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When our ISP goes down, all access to the cloud is gone. With an internal system, loss of ISP connection does not shut down internal systems. How do you address this concern? (Webinar Attendee Question)

This question was asked by an attendee during the Proformative webinar "What's Stopping CFOs from Moving Accounting To The Cloud" held on February 20, 2013.  Please join the discussion and add your insights below.

A video of the webinar can be viewed here


Donald Koscheka
Title: Principal
Company: Bluecloud Communications
(Principal, Bluecloud Communications) |

Ask the vendor if they support 'online/offline' synchronization. Changes that you make when you are offline are automatically updated when you are back online. If this is not an option AND you have significant and periodic outages, then using cloud services may not be an option. But in today's connected world, it would be hard to imagine a company that can live with periodic outages even without cloud services - after all, you still rely on the ISP to send and receive email, handle your phone services (for VOIP) and external collaboration.

Robert Honeyman
Title: CFO
Company: Advanced Predictive Analytics
(CFO, Advanced Predictive Analytics) |

In addition to Donald Koscheka's response, in a world where connectivity is so vital, doesn't it make sense to have a backup ISP in place? Or use an ISP that has a planned solution for outages, whether expected or unexpected? Does your company purchase connectivity merely on price or do you evaluate uptime performance as part of the calculation?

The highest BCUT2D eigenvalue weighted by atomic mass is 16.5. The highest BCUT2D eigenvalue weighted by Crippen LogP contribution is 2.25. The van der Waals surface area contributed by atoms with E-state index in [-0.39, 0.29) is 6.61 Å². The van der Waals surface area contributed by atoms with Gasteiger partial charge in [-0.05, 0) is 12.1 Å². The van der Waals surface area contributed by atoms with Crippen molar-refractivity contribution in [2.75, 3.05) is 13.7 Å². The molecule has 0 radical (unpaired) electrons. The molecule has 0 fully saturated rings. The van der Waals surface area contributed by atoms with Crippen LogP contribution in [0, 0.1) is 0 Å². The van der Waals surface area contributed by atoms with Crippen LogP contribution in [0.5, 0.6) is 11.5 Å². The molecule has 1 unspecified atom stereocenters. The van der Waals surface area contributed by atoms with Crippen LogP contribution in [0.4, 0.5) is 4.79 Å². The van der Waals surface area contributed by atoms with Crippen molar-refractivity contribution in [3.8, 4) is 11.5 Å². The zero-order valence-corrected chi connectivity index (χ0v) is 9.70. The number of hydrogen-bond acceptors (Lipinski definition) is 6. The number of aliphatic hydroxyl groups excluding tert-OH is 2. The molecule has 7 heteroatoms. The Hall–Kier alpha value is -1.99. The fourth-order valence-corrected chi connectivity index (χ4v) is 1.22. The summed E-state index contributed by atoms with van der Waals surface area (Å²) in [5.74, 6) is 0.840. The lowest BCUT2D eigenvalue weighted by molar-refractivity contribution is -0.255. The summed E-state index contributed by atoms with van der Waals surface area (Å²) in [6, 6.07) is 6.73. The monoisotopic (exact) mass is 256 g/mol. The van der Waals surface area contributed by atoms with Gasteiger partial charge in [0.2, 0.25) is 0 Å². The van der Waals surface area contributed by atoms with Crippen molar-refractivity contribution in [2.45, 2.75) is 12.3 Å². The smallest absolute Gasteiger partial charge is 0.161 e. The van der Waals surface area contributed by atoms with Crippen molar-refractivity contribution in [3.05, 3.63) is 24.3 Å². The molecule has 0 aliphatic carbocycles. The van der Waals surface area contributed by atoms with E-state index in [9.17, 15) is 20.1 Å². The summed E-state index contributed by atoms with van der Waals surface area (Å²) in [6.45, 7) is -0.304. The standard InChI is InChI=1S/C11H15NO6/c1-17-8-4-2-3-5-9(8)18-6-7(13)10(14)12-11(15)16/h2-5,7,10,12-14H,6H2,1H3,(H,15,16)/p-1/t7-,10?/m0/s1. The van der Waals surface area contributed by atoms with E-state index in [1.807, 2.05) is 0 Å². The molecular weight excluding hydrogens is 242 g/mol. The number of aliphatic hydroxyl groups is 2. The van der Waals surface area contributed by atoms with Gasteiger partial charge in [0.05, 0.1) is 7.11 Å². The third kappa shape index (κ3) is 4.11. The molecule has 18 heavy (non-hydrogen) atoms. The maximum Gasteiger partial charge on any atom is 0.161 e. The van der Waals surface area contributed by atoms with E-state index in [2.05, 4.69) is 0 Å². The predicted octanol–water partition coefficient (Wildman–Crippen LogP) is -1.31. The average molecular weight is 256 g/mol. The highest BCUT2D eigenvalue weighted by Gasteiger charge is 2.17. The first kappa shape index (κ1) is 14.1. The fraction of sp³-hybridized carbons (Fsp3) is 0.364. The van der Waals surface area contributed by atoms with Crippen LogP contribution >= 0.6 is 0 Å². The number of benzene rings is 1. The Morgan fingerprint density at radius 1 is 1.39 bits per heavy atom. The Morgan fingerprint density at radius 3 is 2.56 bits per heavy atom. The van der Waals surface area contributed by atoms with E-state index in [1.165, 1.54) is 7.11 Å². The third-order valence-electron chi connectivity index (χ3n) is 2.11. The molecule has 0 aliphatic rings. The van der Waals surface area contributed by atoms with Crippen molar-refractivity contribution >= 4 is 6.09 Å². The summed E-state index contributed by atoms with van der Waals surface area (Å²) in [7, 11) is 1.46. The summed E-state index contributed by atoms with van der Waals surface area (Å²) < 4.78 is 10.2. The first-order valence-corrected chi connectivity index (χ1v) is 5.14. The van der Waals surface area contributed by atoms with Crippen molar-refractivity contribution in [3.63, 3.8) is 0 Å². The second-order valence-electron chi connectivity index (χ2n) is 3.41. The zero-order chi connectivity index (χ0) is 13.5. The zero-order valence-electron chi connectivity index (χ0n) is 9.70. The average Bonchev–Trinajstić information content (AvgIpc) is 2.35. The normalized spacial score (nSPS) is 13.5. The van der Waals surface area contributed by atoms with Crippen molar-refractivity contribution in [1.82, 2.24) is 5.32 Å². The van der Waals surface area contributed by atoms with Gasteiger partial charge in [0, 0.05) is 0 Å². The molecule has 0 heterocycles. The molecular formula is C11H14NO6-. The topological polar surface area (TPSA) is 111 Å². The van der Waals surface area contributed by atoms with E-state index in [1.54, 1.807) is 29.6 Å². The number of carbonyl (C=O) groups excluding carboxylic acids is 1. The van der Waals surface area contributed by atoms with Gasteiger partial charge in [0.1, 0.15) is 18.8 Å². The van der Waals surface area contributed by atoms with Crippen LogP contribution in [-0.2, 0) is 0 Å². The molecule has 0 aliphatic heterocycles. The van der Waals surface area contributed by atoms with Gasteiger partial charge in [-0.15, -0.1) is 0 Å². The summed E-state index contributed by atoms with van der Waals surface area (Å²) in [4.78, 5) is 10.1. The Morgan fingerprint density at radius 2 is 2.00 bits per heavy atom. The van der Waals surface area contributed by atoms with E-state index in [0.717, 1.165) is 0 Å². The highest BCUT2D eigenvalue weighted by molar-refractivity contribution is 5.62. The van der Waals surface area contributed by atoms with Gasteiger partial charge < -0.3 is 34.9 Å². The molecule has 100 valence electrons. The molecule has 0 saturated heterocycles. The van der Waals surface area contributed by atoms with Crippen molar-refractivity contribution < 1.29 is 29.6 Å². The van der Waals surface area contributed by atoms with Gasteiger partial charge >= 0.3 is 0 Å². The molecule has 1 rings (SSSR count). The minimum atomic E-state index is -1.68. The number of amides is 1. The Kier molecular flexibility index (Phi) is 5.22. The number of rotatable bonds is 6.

I think the real issue is that committing to doing business over the wire (communications, on-line shopping portals, etc.) makes running accounting over the wire normal rather than unusually risky. If your IT group is competent, chances are they will be able to provide a document that addresses your concerns about connectivity.

Greg Pierce
Title: VP, Tribridge Concerto Cloud Services
Company: Tribridge
(VP, Tribridge Concerto Cloud Services, Tribridge) |

Even if you don’t have cloud resources, we’re so dependent upon outside sources of data (email, collaboration, payroll, etc.), it makes sense to have multiple ISPs in place. We have to remember that many organizations have a remote workforce, or multiple offices, and in that case, having your systems on-premise results in the inability for anyone to access them from outside that building. To be able to access cloud resources from an on-premise location, I would certainly invest in a secondary internet line. They’re inexpensive and it just makes sense.

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